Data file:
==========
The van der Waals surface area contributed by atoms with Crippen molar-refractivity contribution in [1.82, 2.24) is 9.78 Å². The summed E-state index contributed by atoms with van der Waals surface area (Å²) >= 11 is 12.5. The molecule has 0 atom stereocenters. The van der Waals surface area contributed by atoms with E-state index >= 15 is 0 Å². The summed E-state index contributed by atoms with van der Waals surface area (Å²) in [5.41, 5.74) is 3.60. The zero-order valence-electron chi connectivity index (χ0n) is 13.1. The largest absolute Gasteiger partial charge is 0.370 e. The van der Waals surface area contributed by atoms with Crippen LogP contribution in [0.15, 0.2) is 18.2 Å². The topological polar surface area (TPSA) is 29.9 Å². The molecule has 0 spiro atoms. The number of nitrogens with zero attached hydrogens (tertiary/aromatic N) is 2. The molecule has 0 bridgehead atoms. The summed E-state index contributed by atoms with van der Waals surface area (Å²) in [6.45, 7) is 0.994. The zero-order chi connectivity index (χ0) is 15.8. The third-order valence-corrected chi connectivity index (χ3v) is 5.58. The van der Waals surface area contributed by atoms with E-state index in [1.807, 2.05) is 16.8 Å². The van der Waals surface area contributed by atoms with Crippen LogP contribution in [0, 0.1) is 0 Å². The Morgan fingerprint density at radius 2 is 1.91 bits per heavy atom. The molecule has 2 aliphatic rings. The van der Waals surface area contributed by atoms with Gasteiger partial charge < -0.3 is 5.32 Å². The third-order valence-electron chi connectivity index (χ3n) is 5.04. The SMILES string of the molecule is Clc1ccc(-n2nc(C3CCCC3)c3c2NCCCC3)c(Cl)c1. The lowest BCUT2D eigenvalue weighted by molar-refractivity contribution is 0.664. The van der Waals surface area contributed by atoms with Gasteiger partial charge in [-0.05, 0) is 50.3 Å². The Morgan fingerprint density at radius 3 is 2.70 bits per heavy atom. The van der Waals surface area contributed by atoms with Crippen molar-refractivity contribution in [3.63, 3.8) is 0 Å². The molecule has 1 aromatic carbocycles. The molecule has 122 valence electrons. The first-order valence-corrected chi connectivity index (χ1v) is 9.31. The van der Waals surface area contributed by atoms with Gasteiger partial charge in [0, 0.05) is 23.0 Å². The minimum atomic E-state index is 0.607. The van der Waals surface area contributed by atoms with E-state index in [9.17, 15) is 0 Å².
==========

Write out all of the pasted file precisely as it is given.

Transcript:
The van der Waals surface area contributed by atoms with Crippen molar-refractivity contribution in [1.82, 2.24) is 9.78 Å². The summed E-state index contributed by atoms with van der Waals surface area (Å²) >= 11 is 12.5. The molecule has 0 atom stereocenters. The van der Waals surface area contributed by atoms with E-state index >= 15 is 0 Å². The summed E-state index contributed by atoms with van der Waals surface area (Å²) in [5.41, 5.74) is 3.60. The zero-order valence-electron chi connectivity index (χ0n) is 13.1. The largest absolute Gasteiger partial charge is 0.370 e. The van der Waals surface area contributed by atoms with Crippen LogP contribution in [0.15, 0.2) is 18.2 Å². The topological polar surface area (TPSA) is 29.9 Å². The molecule has 0 spiro atoms. The number of nitrogens with zero attached hydrogens (tertiary/aromatic N) is 2. The molecule has 0 bridgehead atoms. The summed E-state index contributed by atoms with van der Waals surface area (Å²) in [6.45, 7) is 0.994. The zero-order chi connectivity index (χ0) is 15.8. The third-order valence-corrected chi connectivity index (χ3v) is 5.58. The van der Waals surface area contributed by atoms with E-state index in [1.807, 2.05) is 16.8 Å². The van der Waals surface area contributed by atoms with Crippen LogP contribution in [0, 0.1) is 0 Å². The Morgan fingerprint density at radius 2 is 1.91 bits per heavy atom. The molecule has 2 aliphatic rings. The van der Waals surface area contributed by atoms with Gasteiger partial charge < -0.3 is 5.32 Å². The third-order valence-electron chi connectivity index (χ3n) is 5.04. The SMILES string of the molecule is Clc1ccc(-n2nc(C3CCCC3)c3c2NCCCC3)c(Cl)c1. The lowest BCUT2D eigenvalue weighted by molar-refractivity contribution is 0.664. The van der Waals surface area contributed by atoms with Gasteiger partial charge in [-0.05, 0) is 50.3 Å². The Morgan fingerprint density at radius 3 is 2.70 bits per heavy atom. The van der Waals surface area contributed by atoms with Crippen molar-refractivity contribution in [3.63, 3.8) is 0 Å². The molecule has 1 aromatic carbocycles. The molecule has 122 valence electrons. The first-order valence-corrected chi connectivity index (χ1v) is 9.31. The van der Waals surface area contributed by atoms with Gasteiger partial charge in [0, 0.05) is 23.0 Å². The minimum atomic E-state index is 0.607. The van der Waals surface area contributed by atoms with E-state index in [9.17, 15) is 0 Å².